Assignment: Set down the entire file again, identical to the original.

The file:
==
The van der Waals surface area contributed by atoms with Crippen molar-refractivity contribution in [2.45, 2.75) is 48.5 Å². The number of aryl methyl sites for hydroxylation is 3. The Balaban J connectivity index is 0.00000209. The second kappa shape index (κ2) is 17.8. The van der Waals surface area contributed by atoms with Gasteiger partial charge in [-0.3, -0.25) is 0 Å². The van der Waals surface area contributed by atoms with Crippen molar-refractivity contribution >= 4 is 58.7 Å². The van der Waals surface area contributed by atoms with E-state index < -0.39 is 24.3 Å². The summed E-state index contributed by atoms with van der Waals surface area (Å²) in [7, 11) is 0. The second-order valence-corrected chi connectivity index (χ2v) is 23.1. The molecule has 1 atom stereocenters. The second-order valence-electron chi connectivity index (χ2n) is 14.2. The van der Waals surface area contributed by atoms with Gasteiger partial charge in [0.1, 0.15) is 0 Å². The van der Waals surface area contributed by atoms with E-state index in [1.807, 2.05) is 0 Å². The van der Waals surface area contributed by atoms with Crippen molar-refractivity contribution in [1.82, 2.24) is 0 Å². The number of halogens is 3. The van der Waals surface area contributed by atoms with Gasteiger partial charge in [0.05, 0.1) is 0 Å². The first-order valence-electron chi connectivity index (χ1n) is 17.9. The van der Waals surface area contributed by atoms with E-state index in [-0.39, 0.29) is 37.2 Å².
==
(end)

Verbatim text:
The van der Waals surface area contributed by atoms with Crippen molar-refractivity contribution in [2.45, 2.75) is 48.5 Å². The number of aryl methyl sites for hydroxylation is 3. The Balaban J connectivity index is 0.00000209. The second kappa shape index (κ2) is 17.8. The van der Waals surface area contributed by atoms with Gasteiger partial charge in [-0.3, -0.25) is 0 Å². The van der Waals surface area contributed by atoms with Crippen molar-refractivity contribution >= 4 is 58.7 Å². The van der Waals surface area contributed by atoms with E-state index < -0.39 is 24.3 Å². The summed E-state index contributed by atoms with van der Waals surface area (Å²) in [7, 11) is 0. The second-order valence-corrected chi connectivity index (χ2v) is 23.1. The molecule has 1 atom stereocenters. The second-order valence-electron chi connectivity index (χ2n) is 14.2. The van der Waals surface area contributed by atoms with Gasteiger partial charge in [0.1, 0.15) is 0 Å². The van der Waals surface area contributed by atoms with E-state index in [1.807, 2.05) is 0 Å². The van der Waals surface area contributed by atoms with Crippen molar-refractivity contribution in [1.82, 2.24) is 0 Å². The number of halogens is 3. The van der Waals surface area contributed by atoms with Gasteiger partial charge in [0.05, 0.1) is 0 Å². The first-order valence-electron chi connectivity index (χ1n) is 17.9. The van der Waals surface area contributed by atoms with E-state index in [-0.39, 0.29) is 37.2 Å².